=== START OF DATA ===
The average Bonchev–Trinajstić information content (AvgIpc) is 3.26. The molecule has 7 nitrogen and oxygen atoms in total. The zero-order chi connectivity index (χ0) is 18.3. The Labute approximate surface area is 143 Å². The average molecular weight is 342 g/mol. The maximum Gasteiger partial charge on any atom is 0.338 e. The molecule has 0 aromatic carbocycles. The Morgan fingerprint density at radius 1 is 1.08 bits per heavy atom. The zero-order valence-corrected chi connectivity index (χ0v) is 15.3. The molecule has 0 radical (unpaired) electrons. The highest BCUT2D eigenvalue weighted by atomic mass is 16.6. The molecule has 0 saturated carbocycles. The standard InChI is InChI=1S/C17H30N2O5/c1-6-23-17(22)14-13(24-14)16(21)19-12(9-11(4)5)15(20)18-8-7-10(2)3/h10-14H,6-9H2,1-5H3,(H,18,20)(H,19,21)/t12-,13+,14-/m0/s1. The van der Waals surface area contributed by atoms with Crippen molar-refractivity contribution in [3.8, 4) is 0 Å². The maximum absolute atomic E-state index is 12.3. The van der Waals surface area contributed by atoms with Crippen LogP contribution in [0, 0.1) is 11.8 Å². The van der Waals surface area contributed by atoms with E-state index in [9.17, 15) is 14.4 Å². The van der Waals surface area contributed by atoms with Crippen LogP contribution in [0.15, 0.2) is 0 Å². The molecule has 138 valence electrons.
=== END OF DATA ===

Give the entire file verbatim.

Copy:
The average Bonchev–Trinajstić information content (AvgIpc) is 3.26. The molecule has 7 nitrogen and oxygen atoms in total. The zero-order chi connectivity index (χ0) is 18.3. The Labute approximate surface area is 143 Å². The average molecular weight is 342 g/mol. The maximum Gasteiger partial charge on any atom is 0.338 e. The molecule has 0 aromatic carbocycles. The Morgan fingerprint density at radius 1 is 1.08 bits per heavy atom. The zero-order valence-corrected chi connectivity index (χ0v) is 15.3. The molecule has 0 radical (unpaired) electrons. The highest BCUT2D eigenvalue weighted by atomic mass is 16.6. The molecule has 0 saturated carbocycles. The standard InChI is InChI=1S/C17H30N2O5/c1-6-23-17(22)14-13(24-14)16(21)19-12(9-11(4)5)15(20)18-8-7-10(2)3/h10-14H,6-9H2,1-5H3,(H,18,20)(H,19,21)/t12-,13+,14-/m0/s1. The van der Waals surface area contributed by atoms with Crippen molar-refractivity contribution in [3.8, 4) is 0 Å². The maximum absolute atomic E-state index is 12.3. The van der Waals surface area contributed by atoms with Crippen LogP contribution in [0, 0.1) is 11.8 Å². The van der Waals surface area contributed by atoms with E-state index in [9.17, 15) is 14.4 Å². The van der Waals surface area contributed by atoms with Crippen LogP contribution in [0.15, 0.2) is 0 Å². The molecule has 138 valence electrons.